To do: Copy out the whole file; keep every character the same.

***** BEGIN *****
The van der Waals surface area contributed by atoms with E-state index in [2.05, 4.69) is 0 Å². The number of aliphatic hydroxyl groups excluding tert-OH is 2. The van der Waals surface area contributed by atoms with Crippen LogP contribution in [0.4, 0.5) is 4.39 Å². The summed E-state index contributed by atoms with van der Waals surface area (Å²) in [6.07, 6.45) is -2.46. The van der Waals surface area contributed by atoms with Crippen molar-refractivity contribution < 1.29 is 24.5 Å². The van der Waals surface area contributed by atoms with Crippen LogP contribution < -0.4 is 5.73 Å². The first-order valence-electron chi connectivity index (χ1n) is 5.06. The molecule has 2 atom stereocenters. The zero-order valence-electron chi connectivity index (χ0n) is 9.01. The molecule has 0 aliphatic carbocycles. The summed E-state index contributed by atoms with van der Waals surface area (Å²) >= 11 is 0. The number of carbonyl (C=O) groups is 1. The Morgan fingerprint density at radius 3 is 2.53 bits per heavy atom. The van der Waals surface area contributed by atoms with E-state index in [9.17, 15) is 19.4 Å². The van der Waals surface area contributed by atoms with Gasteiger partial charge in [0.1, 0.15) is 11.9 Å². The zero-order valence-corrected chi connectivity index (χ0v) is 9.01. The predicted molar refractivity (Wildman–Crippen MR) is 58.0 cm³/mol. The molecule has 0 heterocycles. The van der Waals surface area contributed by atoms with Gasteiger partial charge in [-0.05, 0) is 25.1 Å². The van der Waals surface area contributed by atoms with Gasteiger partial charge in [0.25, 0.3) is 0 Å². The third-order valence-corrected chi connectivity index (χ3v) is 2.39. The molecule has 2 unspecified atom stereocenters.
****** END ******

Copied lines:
The van der Waals surface area contributed by atoms with E-state index in [2.05, 4.69) is 0 Å². The number of aliphatic hydroxyl groups excluding tert-OH is 2. The van der Waals surface area contributed by atoms with Crippen LogP contribution in [0.4, 0.5) is 4.39 Å². The summed E-state index contributed by atoms with van der Waals surface area (Å²) in [6.07, 6.45) is -2.46. The van der Waals surface area contributed by atoms with Crippen molar-refractivity contribution < 1.29 is 24.5 Å². The van der Waals surface area contributed by atoms with Crippen LogP contribution < -0.4 is 5.73 Å². The first-order valence-electron chi connectivity index (χ1n) is 5.06. The molecule has 2 atom stereocenters. The zero-order valence-electron chi connectivity index (χ0n) is 9.01. The molecule has 0 aliphatic carbocycles. The summed E-state index contributed by atoms with van der Waals surface area (Å²) >= 11 is 0. The number of carbonyl (C=O) groups is 1. The Morgan fingerprint density at radius 3 is 2.53 bits per heavy atom. The van der Waals surface area contributed by atoms with E-state index in [9.17, 15) is 19.4 Å². The van der Waals surface area contributed by atoms with Gasteiger partial charge in [0.1, 0.15) is 11.9 Å². The zero-order valence-corrected chi connectivity index (χ0v) is 9.01. The predicted molar refractivity (Wildman–Crippen MR) is 58.0 cm³/mol. The molecule has 0 heterocycles. The van der Waals surface area contributed by atoms with Gasteiger partial charge in [-0.05, 0) is 25.1 Å². The van der Waals surface area contributed by atoms with Gasteiger partial charge in [0.25, 0.3) is 0 Å². The third-order valence-corrected chi connectivity index (χ3v) is 2.39. The molecule has 2 unspecified atom stereocenters.